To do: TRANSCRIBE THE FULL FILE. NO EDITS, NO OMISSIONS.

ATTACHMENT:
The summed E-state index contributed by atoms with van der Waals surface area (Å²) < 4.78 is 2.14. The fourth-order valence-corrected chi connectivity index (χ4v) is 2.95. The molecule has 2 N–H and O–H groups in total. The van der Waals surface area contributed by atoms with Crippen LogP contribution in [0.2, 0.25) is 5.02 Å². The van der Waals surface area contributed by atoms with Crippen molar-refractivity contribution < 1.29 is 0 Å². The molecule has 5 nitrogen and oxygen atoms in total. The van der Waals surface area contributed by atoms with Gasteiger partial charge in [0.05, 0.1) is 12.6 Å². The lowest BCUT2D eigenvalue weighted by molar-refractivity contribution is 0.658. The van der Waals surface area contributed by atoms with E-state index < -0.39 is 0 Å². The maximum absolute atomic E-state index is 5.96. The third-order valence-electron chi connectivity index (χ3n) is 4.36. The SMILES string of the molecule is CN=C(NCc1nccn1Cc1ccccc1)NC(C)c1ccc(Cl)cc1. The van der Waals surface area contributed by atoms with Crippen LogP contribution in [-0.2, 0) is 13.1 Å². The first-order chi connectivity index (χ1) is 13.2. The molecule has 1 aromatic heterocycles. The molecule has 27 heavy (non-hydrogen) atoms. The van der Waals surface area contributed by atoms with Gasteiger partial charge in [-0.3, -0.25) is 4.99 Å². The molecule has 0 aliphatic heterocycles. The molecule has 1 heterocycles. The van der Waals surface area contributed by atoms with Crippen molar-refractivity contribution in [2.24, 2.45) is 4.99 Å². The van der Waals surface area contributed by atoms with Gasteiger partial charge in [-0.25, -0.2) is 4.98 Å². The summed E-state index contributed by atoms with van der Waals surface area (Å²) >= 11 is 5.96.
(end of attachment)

The summed E-state index contributed by atoms with van der Waals surface area (Å²) < 4.78 is 2.14. The fourth-order valence-corrected chi connectivity index (χ4v) is 2.95. The molecule has 2 N–H and O–H groups in total. The van der Waals surface area contributed by atoms with Crippen LogP contribution in [0.2, 0.25) is 5.02 Å². The van der Waals surface area contributed by atoms with Crippen molar-refractivity contribution < 1.29 is 0 Å². The molecule has 5 nitrogen and oxygen atoms in total. The van der Waals surface area contributed by atoms with Gasteiger partial charge in [0.05, 0.1) is 12.6 Å². The lowest BCUT2D eigenvalue weighted by molar-refractivity contribution is 0.658. The van der Waals surface area contributed by atoms with E-state index < -0.39 is 0 Å². The maximum absolute atomic E-state index is 5.96. The third-order valence-electron chi connectivity index (χ3n) is 4.36. The SMILES string of the molecule is CN=C(NCc1nccn1Cc1ccccc1)NC(C)c1ccc(Cl)cc1. The van der Waals surface area contributed by atoms with Crippen LogP contribution in [-0.2, 0) is 13.1 Å². The first-order chi connectivity index (χ1) is 13.2. The molecule has 1 aromatic heterocycles. The molecule has 27 heavy (non-hydrogen) atoms. The van der Waals surface area contributed by atoms with Gasteiger partial charge in [-0.3, -0.25) is 4.99 Å². The molecule has 0 aliphatic heterocycles. The molecule has 1 heterocycles. The van der Waals surface area contributed by atoms with Crippen molar-refractivity contribution in [2.24, 2.45) is 4.99 Å². The van der Waals surface area contributed by atoms with Gasteiger partial charge in [-0.25, -0.2) is 4.98 Å². The summed E-state index contributed by atoms with van der Waals surface area (Å²) >= 11 is 5.96.